Create account Log in

All the Way


Download links and information about All the Way by Ken Navarro. This album was released in 2003 and it belongs to Jazz, Crossover Jazz, Rock genres. It contains 11 tracks with total duration of 52:15 minutes.

Artist: Ken Navarro
Release date: 2003
Genre: Jazz, Crossover Jazz, Rock
Tracks: 11
Duration: 52:15
Buy on iTunes $9.99
Buy on Amazon $9.49


No. Title Length
1. It's Up To You 4:32
2. Hey Cool Breeze 4:01
3. Lost & Found 3:53
4. In the Sky Today 5:00
5. Learning To Dance 4:48
6. All the Way 7:37
7. Bringing Down the House 3:38
8. Whenever You're Around 4:12
9. Never Been To Paris 5:31
10. Play Don't Worry 4:42
11. In the Sky Today (Radio Mix) 4:21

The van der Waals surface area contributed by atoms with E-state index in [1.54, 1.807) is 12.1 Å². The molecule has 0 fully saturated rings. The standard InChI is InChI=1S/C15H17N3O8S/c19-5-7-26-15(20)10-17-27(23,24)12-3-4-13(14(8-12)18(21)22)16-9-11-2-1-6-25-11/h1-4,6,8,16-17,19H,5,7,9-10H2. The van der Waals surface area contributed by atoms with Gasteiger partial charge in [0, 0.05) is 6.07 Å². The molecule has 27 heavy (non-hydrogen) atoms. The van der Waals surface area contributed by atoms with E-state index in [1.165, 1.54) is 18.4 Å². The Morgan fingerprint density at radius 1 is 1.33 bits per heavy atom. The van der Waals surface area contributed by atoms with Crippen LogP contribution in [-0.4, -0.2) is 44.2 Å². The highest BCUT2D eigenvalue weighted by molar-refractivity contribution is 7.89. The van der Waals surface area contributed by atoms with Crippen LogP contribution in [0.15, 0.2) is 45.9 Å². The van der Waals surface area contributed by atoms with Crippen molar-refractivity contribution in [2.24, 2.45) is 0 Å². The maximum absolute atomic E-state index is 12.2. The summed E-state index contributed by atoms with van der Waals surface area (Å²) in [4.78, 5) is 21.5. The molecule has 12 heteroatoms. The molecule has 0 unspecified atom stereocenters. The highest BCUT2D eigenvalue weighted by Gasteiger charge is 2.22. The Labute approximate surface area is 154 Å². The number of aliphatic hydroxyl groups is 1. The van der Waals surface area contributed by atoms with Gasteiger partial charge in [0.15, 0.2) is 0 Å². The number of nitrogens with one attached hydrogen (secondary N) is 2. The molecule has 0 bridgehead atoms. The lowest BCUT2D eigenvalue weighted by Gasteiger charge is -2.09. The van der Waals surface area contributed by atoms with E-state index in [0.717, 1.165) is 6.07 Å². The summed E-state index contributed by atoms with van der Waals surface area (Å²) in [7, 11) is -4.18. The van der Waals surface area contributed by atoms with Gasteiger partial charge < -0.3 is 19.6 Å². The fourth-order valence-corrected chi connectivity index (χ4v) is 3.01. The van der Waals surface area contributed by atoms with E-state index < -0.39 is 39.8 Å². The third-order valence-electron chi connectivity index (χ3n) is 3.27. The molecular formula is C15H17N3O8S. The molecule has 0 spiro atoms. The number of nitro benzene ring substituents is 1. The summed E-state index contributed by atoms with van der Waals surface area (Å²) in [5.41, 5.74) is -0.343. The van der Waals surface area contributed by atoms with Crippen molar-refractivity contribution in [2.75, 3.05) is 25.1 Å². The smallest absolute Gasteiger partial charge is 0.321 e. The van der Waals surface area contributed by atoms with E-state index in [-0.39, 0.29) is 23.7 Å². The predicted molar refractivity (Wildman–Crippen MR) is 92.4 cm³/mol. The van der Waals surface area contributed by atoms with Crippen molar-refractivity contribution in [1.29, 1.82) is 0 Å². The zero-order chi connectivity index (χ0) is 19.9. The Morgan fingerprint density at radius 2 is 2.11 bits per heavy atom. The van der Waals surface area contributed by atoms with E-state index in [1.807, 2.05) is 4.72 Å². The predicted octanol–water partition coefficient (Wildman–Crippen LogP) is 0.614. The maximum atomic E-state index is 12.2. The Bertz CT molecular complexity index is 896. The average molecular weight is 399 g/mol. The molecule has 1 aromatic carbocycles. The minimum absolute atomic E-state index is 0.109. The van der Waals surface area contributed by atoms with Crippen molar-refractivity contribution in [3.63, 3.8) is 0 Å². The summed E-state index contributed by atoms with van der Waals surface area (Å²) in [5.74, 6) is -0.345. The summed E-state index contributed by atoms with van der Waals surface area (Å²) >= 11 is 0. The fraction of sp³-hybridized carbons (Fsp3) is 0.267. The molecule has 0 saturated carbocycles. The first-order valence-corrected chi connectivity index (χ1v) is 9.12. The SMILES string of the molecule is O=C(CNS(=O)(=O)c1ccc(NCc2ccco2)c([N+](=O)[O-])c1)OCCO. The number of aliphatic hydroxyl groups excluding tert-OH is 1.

When the infinitely melodic acoustic and electric guitarist Ken Navarro closed shop on his own label, Positive Music, after over a decade of solid self-releases (and many underrated projects by top artists), he made the perfect move in signing with Shanachie. Few popular indie labels capture the middle-of-the-road, easy-grooving, simply soulful lyrical charms better than this label, whose roster includes Pamela Williams, Special EFX, and Kim Waters. All the Way is in some ways perfectly interchangeable with much of his best material over the years, full of lighthearted, catchy gems that bear repeated humming upon a single listen. Best among these are the first single, "Bringing Down the House," which takes a few creative chances in its swirl of easy-thumping synth horns and plucky acoustic guitar improv, and "It's Up to You," an acoustic-electric blend whose hook bears more than a passing resemblance to the classic "Breezin'." Elsewhere, Navarro plays it fairly close to the vest, but in an imminently likeable way, from his cool snapping electric on "Hey Cool Breeze" to the graceful acoustic ballad "Learning to Dance." "All the Way" is an explosive oasis in the midst of the cool, exploring Navarro's electric artistry deeper and rolling well over seven minutes; keyboardist Jay Rowe checks in with one of his trademark killer solos. In the smooth jazz world, Navarro didn't receive the accolades of Peter White or Jeff Golub, but no artist had been more consistently enjoyable and satisfying since the genre began 15 years ago.